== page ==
Following the oil prospecting agreement on December 1934, education started to take more steady steps as of 1936.  It was decided that education should be put under the governmental financial supervision, which was approved by Sheikh Ahmed Al-Jaber.  The Education Council was voted for and established in 1936.  It was the highest body in charge of education and it was interested in scholarships and establishing schools besides recruiting an educational mission from Palestine in 1936 – 1937.  This mission consisted of four Palestinian teachers who had not attained the secondary certificate (except one).

         With the rise of a strong national feeling and a growing interest on the part of the Kuwaiti authorities and Kuwaiti people towards the expansion of education, the British authorities found it necessary to interfere in the educational affairs and direct them in such as way so as not to expose the British interests to any threat.  To achieve this end, the British Commissioner in the Arabian Gulf requested the Ruler of Kuwait in the 1939 to approve of a visit by vallance to put forward the required suggestions deemed necessary for the development of education in Kuwait.  Sheikh Ahmed Al-Jaber agreed, so did the Education Council.  This didn’t mean that Fancy or the British authorities were in a position to interfere in the Kuwait educational policy.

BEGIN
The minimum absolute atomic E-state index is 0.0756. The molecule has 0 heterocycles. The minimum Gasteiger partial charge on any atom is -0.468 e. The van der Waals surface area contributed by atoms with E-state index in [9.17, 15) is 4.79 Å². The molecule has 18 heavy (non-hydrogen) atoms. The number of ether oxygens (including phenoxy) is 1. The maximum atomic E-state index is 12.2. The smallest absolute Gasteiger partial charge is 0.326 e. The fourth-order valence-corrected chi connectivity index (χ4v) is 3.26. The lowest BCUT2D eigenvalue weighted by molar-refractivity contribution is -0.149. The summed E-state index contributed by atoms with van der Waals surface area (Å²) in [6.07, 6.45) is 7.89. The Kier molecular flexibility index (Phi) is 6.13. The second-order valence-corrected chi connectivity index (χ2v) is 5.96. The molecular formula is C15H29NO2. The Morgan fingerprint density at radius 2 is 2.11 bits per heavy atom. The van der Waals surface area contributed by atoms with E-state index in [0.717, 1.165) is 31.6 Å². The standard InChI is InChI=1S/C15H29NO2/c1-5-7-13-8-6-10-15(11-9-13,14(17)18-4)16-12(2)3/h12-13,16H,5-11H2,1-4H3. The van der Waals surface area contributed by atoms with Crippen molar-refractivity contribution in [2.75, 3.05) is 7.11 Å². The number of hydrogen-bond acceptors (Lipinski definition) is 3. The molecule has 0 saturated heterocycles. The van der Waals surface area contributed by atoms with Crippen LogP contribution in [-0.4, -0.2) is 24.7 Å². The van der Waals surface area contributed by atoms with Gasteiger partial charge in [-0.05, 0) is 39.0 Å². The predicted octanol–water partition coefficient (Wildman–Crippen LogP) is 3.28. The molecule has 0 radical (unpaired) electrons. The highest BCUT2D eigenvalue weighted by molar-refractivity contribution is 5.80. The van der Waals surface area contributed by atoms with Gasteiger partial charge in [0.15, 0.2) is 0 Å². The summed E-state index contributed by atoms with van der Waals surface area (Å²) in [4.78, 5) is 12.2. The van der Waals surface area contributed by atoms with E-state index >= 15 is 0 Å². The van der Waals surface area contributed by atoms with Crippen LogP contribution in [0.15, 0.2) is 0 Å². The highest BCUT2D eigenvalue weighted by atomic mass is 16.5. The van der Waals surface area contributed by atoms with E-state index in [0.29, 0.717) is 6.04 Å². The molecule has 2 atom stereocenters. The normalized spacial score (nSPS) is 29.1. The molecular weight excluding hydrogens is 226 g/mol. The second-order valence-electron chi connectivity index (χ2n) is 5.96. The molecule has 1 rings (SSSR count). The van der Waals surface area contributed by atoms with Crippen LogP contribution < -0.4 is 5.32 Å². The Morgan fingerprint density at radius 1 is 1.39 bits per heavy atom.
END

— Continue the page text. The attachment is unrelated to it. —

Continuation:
Vallance submitted his first report in June 1939 in which he tackled the educational problems such as the educational staff, students and their standard and punctuality.  The report too touched upon the national feeling, the importance of teaching children, curriculum, salaries and political enlightenment.  It also dealt with the importance of technical education.  A number of suggestions and recommendations were submitted in the hope of raising the standard of education and developing it within the Kuwaiti financial capabilities.

         These suggestions and recommendations, including medical care were hailed by Sheikh Ahmed Al-Jaber and the Educational Council, but they didn’t accept the appointment of an educational supervisor in Kuwait.  However, they were forced to comply with this suggestion provided that the permanent seat should be outside Kuwait and that he should pay occasional visits only.  The Educational Council maintained that it was not committed to the execution of the suggestions put towards by the Supervisor.

         Vallance submitted his second report in October 1940 in which he dealt with “Katateeb” and village schools in addition to previous issues, education balance, enrollment systems and girls’ schools.

         Education also witnessed a remarkable progress in the forties as the Egyptian curriculum was adopted after being subject to some modifications, which coped with the requirements of the Kuwaiti society.

         With the first shipment of oil came an increasing interest in education and other public services on account of growing national income.  The government of Kuwait has been exerting sincere and steady efforts to spread education and develop it ever since.